Hidalgo County halts federal case against former drainage district manager

EDINBURG — Attorneys representing the Hidalgo County Drainage District filed a notice of nonsuit in its federal claims case against Integ Corporation, effectively delaying potential legal action against the company once hired to manage the district until the appeals process involving state claims is resolved.

The notice of nonsuit pertains to claims that Integ Corporation, which is owned by Godfrey Garza Jr., violated the Racketeer Influenced Corrupt Organization (RICO) Act by engaging in bribery, fraud, money laundering and extortion. The claims were filed Jan. 24 as an amended part of the original 2017 lawsuit.

Integ was hired to manage county drainage projects and federally funded levee border wall projects, and — per the contract Garza negotiated with the Hidalgo County Commissioners Court in 2007 — received 1.5 percent of every dollar spent by the district. The district, of which county commissioners serve as board members, alleges in its suit that Garza and his family made $3.7 million off these projects, while Garza’s attorney maintains Integ was paid correctly under the contract.

As Judge Martin Chiuminatto, a visiting judge appointed to hear the case, has yet to sign any of the orders he made during a Jan. 31 hearing, the drainage district cannot appeal until the orders are signed.

These include orders of summary judgment that dismissed the drainage district’s state claims against Integ, Garza, and Garza’s wife and sons, that include breach of contract, fraud, conspiracy and unjust enrichment, among others.

Following the notice of nonsuit, which was filed late Monday afternoon, the attorney representing Integ and Garza, issued a press release celebrating the dismissal of “the final claim” against his client and the end of the legal actions against them.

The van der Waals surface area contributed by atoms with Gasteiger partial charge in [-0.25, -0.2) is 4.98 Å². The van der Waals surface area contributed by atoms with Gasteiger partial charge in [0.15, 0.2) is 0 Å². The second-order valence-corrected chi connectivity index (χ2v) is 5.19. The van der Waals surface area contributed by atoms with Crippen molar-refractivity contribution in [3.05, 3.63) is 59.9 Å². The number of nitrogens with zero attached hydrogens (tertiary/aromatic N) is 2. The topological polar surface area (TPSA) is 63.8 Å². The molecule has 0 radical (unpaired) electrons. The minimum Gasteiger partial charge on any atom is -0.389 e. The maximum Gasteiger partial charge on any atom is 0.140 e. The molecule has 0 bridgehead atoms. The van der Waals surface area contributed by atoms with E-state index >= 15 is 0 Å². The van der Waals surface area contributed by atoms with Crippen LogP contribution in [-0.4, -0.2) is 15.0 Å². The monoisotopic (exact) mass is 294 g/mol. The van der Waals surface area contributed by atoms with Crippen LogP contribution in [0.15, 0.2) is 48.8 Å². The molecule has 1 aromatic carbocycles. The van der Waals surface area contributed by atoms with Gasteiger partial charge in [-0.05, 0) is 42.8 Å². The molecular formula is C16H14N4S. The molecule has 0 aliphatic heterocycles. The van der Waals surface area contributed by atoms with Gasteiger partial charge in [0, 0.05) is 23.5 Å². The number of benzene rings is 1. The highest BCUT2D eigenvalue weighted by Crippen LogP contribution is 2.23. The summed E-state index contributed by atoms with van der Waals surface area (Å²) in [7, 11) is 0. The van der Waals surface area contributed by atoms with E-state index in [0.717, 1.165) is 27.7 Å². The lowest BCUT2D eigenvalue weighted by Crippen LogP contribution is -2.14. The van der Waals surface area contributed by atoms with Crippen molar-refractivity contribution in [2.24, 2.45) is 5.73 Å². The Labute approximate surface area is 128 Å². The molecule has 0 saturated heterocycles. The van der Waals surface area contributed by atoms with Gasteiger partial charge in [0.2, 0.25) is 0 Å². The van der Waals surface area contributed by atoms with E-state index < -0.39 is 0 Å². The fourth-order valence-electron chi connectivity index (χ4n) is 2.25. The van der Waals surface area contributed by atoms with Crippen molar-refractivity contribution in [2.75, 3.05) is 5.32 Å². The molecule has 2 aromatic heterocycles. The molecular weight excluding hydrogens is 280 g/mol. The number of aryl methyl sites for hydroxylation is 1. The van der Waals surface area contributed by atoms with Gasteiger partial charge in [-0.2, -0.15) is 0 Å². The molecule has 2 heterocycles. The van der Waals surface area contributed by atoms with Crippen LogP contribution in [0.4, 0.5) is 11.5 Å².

“The facts cited in the racketeering claim were based on the same facts that the judge said last week did not exist,” attorney Ethan Shaw said in the release, referencing Chiuminatto’s Jan. 31 ruling.

The release further read, “Garza and his family have steadfastly denied the accusations to the county commissioners court beginning in 2014 when questions arose about rehabilitation of 22 miles of crumbling levees along the Rio Grande River to which a border fence was added.”

The county, on the other hand, believes there remains “a significant amount of evidence establishing wrongdoing against the defendants,” at least according to a statement issued by Hidalgo County Judge Ramon Garcia in response to Shaw’s release. Garcia called Chiuminatto’s rulings “erroneous” and said “they will be appealed.”

“The nonsuit filed by the drainage district’s attorney was not an indication that the district has waned on its commitment to justice and the recovery of the stolen taxpayer monies, it was simply a procedural move done as the district contemplated its legal options,” Garcia’s statement continued.

The county judge also took issue with Shaw’s claim that an appeal of Chiuminatto’s ruling “would be ill advised and a waste of taxpayer money.”

The attorneys hired by the district are working under contingency, and hence will only be paid if the district recovers damages.

“The only way to recover the funds taken is to continue to litigate this case in the court system,” Garcia’s statement reads, further claiming that $8 million in taxpayer monies were “wrongfully” taken by the defendants.

If the 13th Court of Appeals upholds Chiuminatto’s decision, the drainage district could still file the federal claims against Integ and Garza given that the nonsuit is without prejudice, meaning that the district is voluntarily dismissing the case but reserving the right to re-file it at a later date.

The district “will take all other necessary legal actions required to protect the District,” Garcia said.